The idea for “Clarice” occurred to the partners over a year ago, and had been a long time in the making. As is the nature of the business, there was much uncertainty about when, if, and how the project might come to light, so Lumet put her efforts into other projects. Then, “Clarice” landed.
The series, born from a love of the movie “The Silence of the Lambs” and the source novel behind it, follows FBI agent Clarice Starling a year after the traumatizing events of the book and film. Writing a series which is, at its core, a sort of fan fiction based on such a well-known and well-loved character has been both daunting and exhilarating for Lumet.
“What’s wonderful about Clarice is that even though she makes this huge, extraordinary impact, there’s a lot about her that, certainly in the movie, wasn’t put out there. She sort of just jumps on a moving train. It’s very encapsulated in time,” said Lumet. She found herself asking, “Why is everybody else getting to talk, and not the woman who actually won? Who saved everybody?”
There’s more in the book about the heroine’s roots, but many questions have remained hitherto unanswered. The “fun part” for Lumet has been assembling the puzzle through a combination of what the book reveals, and creatively filling in the gaps.
“There are a lot of questions about her family, like ‘What happened after her dad died?’” asked Lumet, referencing the chilling scene from which the source draws its title. “You know, she had a whole life,” she continued enthusiastically, “and that’s something that’s worth exploring. So, that part wasn’t intimidating; the big challenge of it is internal. I think people will bring whatever they’re going to bring to this show, and I welcome it. I just hope to do right by it. I love this character deeply.”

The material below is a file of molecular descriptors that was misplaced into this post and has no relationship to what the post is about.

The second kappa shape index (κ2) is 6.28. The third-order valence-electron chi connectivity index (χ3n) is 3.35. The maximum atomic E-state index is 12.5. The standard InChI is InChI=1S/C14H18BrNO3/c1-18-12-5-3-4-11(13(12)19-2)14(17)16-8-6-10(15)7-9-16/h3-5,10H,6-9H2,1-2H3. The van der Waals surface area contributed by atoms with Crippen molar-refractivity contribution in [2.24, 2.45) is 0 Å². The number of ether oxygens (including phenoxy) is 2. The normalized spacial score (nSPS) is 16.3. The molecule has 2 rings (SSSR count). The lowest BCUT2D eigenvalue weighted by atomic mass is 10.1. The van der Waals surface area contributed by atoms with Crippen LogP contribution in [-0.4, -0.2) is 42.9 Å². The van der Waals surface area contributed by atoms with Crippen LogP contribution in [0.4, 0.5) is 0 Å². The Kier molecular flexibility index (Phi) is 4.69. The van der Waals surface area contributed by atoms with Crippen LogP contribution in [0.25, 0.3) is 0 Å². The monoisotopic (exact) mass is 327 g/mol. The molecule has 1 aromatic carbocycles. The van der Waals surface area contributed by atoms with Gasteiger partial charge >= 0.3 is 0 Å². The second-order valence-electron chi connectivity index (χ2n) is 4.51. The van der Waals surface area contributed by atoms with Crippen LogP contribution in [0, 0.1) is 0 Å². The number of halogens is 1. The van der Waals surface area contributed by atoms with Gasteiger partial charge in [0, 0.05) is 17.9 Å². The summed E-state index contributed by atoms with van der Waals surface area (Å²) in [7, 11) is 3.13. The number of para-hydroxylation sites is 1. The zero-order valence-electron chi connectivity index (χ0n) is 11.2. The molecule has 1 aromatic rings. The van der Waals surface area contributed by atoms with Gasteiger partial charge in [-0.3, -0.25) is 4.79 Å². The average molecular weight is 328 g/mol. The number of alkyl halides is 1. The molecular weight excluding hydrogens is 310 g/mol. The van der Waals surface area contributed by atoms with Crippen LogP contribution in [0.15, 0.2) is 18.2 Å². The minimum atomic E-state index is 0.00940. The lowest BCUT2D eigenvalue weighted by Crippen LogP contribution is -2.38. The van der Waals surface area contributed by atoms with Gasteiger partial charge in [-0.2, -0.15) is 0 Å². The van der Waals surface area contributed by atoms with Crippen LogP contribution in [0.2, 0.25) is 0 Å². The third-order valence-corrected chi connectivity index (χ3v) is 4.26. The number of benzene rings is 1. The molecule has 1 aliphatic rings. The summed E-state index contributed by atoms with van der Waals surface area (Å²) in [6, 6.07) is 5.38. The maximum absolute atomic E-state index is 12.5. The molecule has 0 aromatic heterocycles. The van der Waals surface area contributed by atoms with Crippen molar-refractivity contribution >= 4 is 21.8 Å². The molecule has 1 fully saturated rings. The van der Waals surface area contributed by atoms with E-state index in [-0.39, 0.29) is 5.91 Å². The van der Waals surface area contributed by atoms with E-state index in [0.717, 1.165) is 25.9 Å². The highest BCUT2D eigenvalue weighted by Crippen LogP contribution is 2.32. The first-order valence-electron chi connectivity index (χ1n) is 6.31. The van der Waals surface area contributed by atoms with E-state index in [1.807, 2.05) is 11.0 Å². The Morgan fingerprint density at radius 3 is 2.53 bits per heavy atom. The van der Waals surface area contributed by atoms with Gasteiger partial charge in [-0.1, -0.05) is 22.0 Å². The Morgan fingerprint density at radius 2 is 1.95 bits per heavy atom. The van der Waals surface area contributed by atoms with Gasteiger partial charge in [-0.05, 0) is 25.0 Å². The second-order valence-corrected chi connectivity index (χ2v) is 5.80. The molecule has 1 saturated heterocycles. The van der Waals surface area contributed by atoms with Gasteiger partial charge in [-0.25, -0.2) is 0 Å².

Meanwhile, another much beloved movie, “The Man Who Fell to Earth” starring David Bowie, is also being adapted for series by the writing duo. While there’s no set shooting schedule yet, Lumet says the pair are “way up in it.” Though she admitted it’s somewhat stressful creating two shows at once, she enjoys the challenge, stating that both shows are “thrilling, very different, and equally weird in their own ways.”
Lumet enjoys wearing multiple hats, and wearing them well, but when it comes to the possibility of following her patronage into the realm of directing, her sentiments are clear.
“No! Yuck, yucky. That’s just so not my . . . I mean, yuck, eek!” she exclaimed, laughing at her instinctive reaction. She went on to explain that directing is “just never something that I’ve thought, ‘Wow, I want to do that!’ And that’s a relief, because I just can’t imagine . . . Oy. Just oy.”
With such a mastery of her characters’ dialogue, it’s no wonder that Lumet’s own words ring with the same piercing honesty. Her propensity for uncovering comedy within the drama, and truth within the comedy, has lent to some powerfully written projects that are both emotionally stirring, and intensely relatable.
Amidst the “Star Trek,” star-man, and Starling of it all, it’s all too clear that Jenny Lumet’s star is on the rise.